You would be forgiven for thinking that yacht insurance premiums should be on the way down after a year of stifled sailing activity. But don’t hold your breath. Broker after broker tells me that the industry is still facing catch-up after years of aggressively low premiums, and warns of further ‘corrections’ ahead. All is not lost, however, and there are ways of trimming premiums, especially where usage has been curtailed by Corona.
Rising premiums have been the story of the last few years, especially in the yachting market. Some $215bn of damage inflicted by three hurricanes in 2017 cost the insurance industry around $140bn in cover, and it has been on the back foot ever since. Add to that year of undervaluing risk in order to win a prestigious superyacht business, and it all adds up to a nasty mix. The specific insurance risk posed by British cruising yachts may not have increased, but the declining resources of the insurance industry mean that they are charging more.
“The market correction [of 2019/20] wasn’t enough and insurers can’t rely on reserves or investment income, nor does there appear to be any near-term hope of doing so,” says Greg Hill at family-owned broker Trafford's, which has covered sail, motor and narrowboats since 1959. “This means that insurers have to aim to make a profit every year, which historically can be difficult as all the premiums in the past could be wiped out by one or two big claims.”
Covid has made a bad situation worse. In fact, the Chairman of the Lloyds of London insurance market warns that current losses are in line with the catastrophic losses of 2017. Lloyds is already paying out over £5bn in Covid related losses. Since then that figure has only risen.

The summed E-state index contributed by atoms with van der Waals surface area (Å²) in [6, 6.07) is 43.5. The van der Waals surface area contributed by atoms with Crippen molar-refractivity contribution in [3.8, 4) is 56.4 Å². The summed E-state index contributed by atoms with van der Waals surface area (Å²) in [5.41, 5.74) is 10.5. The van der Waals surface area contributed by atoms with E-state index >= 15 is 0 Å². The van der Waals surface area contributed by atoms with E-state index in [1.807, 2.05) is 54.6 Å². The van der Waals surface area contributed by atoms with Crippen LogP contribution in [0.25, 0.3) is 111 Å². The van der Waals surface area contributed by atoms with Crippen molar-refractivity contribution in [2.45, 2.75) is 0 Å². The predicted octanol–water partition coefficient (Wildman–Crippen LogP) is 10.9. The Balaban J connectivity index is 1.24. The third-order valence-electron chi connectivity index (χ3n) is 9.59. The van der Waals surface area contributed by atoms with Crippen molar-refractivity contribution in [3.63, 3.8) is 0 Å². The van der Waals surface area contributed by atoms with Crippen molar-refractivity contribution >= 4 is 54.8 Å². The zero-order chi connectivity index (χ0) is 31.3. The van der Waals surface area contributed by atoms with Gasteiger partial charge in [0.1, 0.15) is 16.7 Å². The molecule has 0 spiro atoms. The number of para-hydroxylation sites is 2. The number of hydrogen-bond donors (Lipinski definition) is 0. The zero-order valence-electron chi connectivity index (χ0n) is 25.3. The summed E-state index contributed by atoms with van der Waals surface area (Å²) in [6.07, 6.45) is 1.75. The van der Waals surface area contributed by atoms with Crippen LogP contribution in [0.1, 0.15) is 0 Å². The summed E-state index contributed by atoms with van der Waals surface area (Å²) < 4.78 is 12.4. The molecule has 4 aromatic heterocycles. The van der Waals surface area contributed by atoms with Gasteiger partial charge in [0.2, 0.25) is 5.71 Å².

It all matters because the big insurance underwriters that cover our boats are also exposed to losses on health, events, and in business continuity policies. As the Lloyds spokesman tells me: “Covid-19 will impact across the market and classes of business.”
Not everyone agrees. Mike Wimbridge, MD of Pantaenius UK, says that it’s likely that there will have been fewer 'bumps and scrapes' to boats due to lighter use during lockdowns. “I don’t see those insurers who are looking to raise premiums using Covid as their primary rationale for doing so,” he adds. “But many policies have been underpriced in recent years.”
Ian McManus, Managing Director of Noble Marine takes a nuanced view: The yacht insurance market has been a challenging place for insurers to make a profit in recent years and some insurance providers are highly likely to be increasing rates in 2021.
For most of those with relatively straightforward requirements, the increases are likely to be quite modest however at the other end of the spectrum, the cover may be difficult to obtain at reasonable terms. If you find you are falling into the second category, I recommend that you speak to providers as they should be able to help you understand what’s causing the issue, and if they cannot help they will usually be able to point you in the right direction.
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